This makes the campaign one of the most expensive in the history of California, right behind the $105 million campaign by dialysis companies last year to beat Proposition 8 because it would have placed limits on how much they charge for their services. In comparison, supporters of the measure were only able to gather $20 million.

The action taken by Uber, Lyft and Doordash creates a virtual $90 million war chest and is another example of how the “big money” is usually not aligned with the interests of the ordinary citizen. This type of big spending is usually a bargain for the donors involved. They stand to gain a lot more from defeating this type of ballot measure that goes against their interests (or supporting the passage of a bill that enriches them) than they are required to spend to make a difference. The $30 million contributions per gig company seems far less substantial when compared to the annual revenues of the companies actively supporting the campaign.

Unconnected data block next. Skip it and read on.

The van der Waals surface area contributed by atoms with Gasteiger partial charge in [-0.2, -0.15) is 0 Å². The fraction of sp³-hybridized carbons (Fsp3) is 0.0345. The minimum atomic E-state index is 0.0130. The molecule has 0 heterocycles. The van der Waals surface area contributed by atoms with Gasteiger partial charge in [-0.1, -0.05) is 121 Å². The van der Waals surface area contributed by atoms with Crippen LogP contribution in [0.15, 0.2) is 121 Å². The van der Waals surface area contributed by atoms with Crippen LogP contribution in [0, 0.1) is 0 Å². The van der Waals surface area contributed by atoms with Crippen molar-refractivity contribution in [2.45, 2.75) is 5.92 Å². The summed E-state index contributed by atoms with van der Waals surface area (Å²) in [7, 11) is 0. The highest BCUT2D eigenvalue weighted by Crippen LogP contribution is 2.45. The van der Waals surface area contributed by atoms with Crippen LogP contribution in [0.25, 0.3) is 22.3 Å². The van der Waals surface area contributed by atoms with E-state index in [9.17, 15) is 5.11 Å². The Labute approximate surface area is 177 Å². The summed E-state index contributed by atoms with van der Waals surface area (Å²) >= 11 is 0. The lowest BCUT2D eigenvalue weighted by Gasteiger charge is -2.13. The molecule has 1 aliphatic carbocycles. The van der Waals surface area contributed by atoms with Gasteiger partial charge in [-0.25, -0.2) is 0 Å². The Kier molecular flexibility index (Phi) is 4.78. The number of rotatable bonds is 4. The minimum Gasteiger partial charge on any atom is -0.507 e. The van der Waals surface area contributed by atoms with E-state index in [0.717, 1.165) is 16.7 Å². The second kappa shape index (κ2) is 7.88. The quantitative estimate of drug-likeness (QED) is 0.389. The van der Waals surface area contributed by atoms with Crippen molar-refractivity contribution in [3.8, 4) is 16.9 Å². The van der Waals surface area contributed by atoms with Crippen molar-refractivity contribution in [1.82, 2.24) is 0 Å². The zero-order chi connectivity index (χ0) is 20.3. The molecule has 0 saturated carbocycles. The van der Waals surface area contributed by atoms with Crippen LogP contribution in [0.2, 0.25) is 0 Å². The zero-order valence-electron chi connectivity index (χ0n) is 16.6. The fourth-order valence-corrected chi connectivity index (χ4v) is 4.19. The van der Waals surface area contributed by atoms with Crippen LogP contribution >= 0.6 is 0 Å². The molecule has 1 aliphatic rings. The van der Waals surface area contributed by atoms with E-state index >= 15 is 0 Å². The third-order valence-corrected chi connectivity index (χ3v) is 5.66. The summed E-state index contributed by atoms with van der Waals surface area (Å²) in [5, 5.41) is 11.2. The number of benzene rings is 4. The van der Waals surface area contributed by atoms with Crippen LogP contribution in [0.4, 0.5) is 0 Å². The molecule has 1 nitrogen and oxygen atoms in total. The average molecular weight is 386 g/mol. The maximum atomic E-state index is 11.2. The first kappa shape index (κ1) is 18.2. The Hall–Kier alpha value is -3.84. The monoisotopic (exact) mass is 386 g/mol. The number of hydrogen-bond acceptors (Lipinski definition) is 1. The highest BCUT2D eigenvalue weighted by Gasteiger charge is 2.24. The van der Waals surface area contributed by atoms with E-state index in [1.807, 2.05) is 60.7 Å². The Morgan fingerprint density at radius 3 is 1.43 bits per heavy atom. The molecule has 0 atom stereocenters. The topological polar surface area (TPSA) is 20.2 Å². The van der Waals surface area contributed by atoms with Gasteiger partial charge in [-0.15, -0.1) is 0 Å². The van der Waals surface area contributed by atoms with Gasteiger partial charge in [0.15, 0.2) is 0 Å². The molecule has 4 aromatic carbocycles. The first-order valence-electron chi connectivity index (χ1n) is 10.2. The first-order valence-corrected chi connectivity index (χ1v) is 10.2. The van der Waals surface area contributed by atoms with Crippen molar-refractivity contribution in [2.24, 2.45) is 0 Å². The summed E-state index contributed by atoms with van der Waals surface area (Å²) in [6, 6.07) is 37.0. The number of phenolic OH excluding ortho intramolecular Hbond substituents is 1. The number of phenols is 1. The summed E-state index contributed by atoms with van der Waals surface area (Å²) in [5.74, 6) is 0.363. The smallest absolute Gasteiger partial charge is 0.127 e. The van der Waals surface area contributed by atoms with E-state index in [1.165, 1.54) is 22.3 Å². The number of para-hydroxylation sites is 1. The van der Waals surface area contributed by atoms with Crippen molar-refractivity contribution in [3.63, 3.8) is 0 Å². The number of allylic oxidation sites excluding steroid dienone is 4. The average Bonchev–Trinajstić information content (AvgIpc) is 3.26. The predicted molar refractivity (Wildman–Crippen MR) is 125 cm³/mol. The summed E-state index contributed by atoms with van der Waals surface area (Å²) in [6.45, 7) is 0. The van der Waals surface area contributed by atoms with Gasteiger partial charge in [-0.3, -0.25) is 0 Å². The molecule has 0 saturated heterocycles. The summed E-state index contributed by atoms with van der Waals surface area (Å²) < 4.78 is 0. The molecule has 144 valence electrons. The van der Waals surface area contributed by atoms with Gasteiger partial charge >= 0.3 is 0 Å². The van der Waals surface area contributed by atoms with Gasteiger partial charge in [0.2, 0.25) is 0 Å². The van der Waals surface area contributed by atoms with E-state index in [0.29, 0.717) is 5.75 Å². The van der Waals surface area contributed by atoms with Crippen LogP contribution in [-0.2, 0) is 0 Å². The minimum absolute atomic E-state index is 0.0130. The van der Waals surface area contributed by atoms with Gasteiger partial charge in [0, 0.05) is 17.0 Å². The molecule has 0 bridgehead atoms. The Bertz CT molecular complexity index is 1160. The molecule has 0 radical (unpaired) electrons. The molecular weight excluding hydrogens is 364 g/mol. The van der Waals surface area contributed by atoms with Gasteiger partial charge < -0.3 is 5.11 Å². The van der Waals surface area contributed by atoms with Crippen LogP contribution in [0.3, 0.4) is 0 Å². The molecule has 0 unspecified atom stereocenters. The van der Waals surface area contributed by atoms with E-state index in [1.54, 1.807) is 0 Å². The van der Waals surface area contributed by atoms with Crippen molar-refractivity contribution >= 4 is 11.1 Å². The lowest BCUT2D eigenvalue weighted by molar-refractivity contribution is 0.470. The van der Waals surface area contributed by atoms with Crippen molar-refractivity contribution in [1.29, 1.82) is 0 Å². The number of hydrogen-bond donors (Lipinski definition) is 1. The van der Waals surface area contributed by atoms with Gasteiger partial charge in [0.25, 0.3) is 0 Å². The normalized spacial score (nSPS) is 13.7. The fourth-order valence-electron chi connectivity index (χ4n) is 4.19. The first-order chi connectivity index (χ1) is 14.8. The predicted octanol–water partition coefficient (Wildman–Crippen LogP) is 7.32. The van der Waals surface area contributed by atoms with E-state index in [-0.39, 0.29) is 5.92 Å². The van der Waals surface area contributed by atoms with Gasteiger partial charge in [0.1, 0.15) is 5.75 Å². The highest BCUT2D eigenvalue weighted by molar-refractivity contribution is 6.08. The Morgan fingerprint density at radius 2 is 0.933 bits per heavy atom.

Uber collected $15.7 billion in revenue in the second quarter (that ended June 30th).

Lyft collected $867.3 million in revenue in the second quarter (that ended June 30th).

Both the companies are losing significant revenue (Uber lost $5.2 billion and Lyft loses $644 million in the most recent quarter), but their losses would have been much more significant if they were required to cover the cost of their drivers’ fuel, vehicle maintenance, maintain workers compensation coverage, pay taxes, etc. These are type of expenses that would require reimbursement if the classification of their drivers were to leave them eligible for employment protections under FLSA.

If you have questions about unpaid overtime or if you need to find out how to file a California overtime lawsuit, please get in touch with one of the experienced California employment law attorneys at Blumenthal Nordrehaug Bhowmik and DeBlouw LLP today.

National Implications of Unpaid Home Care Overtime Lawsuit?

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A Los Angeles County unpaid home care overtime lawsuit could have national implications. The Ninth Circuit Court recently ruled that home care providers paid through the state or county can file suit for unpaid overtime citing the Fair Labor Standards Act (FLSA). Prior to this case, workers paid by the state or county to provide home care were exempt from overtime laws at both the state and federal level.